These were my requirements from the new computer:
- It must have an RS232 connector. This is the way I am connecting the computer to the instabus. I didn’t want to invest and buy a USB or IP connector since the current connector is good enough and does the job.
- It has to be quiet. I had enough noise!
- It has to be a solid hardware that will last at least for 10 years.
- It should run Windows 7 32 bit. I wanted to start with the most up-to-date operating system. I didn’t know if I will be able to run the Instabus software and drivers on Windows 7, but I had a clue that it will installed and run on Vista 32 bit.
- It should be energy efficient. The computer works 24/7/365 and most of the day does nothing.
Looking at the requirements I have decided to search for an Atom based industrial machine. There are so many kinds of such machine as you can see in this web site: http://www.ipc2u.com/catalog/E/
After looking at the catalog I have come to conclusion that the NISE-100 machine is my best choice: http://www.nexcom.com/ProductModel.aspx?id=54e1e6c1-7aa4-4c9b-808a-5e56dc338b4c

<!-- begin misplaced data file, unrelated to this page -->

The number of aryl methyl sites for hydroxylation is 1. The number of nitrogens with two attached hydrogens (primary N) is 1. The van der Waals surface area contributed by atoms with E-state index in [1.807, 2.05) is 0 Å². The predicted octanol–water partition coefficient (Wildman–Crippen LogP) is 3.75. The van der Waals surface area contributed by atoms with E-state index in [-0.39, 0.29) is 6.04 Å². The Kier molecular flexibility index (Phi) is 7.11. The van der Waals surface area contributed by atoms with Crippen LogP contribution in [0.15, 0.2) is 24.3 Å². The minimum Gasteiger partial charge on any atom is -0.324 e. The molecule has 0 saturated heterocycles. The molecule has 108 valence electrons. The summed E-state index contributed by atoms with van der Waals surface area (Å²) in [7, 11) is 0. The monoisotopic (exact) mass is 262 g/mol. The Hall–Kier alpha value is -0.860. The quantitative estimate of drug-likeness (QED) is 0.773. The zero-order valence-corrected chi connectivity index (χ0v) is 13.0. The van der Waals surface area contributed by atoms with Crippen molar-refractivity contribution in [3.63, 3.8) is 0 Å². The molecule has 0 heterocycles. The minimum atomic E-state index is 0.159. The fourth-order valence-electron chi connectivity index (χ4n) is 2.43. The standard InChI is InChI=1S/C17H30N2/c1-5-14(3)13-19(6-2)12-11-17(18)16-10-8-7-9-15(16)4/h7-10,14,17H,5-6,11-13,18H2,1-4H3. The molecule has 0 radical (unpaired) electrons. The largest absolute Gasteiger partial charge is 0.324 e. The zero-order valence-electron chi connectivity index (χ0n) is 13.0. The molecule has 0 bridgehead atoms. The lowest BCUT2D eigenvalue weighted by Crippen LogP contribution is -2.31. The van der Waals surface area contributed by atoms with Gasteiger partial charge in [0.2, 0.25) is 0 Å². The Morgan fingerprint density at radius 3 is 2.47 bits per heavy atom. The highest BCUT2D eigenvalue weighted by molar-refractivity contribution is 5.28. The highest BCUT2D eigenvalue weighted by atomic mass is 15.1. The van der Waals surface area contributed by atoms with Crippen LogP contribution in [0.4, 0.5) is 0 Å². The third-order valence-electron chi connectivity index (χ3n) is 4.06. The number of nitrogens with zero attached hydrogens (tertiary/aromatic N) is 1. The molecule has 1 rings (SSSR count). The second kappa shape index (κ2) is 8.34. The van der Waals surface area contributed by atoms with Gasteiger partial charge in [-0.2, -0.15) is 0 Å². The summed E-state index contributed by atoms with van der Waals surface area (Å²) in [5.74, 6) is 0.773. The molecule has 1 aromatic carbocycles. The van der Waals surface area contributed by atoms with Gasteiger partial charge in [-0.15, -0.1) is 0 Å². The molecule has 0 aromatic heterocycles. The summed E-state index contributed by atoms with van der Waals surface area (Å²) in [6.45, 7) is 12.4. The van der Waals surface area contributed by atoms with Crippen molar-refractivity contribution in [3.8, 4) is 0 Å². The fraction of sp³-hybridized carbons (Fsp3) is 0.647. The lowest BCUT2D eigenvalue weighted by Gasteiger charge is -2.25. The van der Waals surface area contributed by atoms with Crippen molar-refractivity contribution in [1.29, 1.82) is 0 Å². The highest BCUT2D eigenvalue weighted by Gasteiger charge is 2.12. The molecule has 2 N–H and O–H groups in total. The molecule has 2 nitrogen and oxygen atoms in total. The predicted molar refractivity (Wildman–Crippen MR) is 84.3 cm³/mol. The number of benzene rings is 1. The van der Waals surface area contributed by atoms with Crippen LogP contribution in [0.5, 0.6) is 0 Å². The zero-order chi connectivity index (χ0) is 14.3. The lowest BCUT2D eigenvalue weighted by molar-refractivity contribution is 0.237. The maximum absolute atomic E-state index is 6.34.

The main feature of the machine
Seen that there are driver for Windows Vista I realized that I will be able to install Windows 7. If you look at other embedded serves, most of them does not support officially Windows Vista.
Apparently EIM is the representative of Nexcom in Israel and I bought the machine from them. I upgraded the memory to 2GB RAM.
Installing Windows 7
Since the computer has no DVD drive I have created an installation USB of the x86 version of Windows 7. Installing this machine was no different than any other computer. All the device drivers but sound (Which has no connector anyway) have been installed during the regular installation process.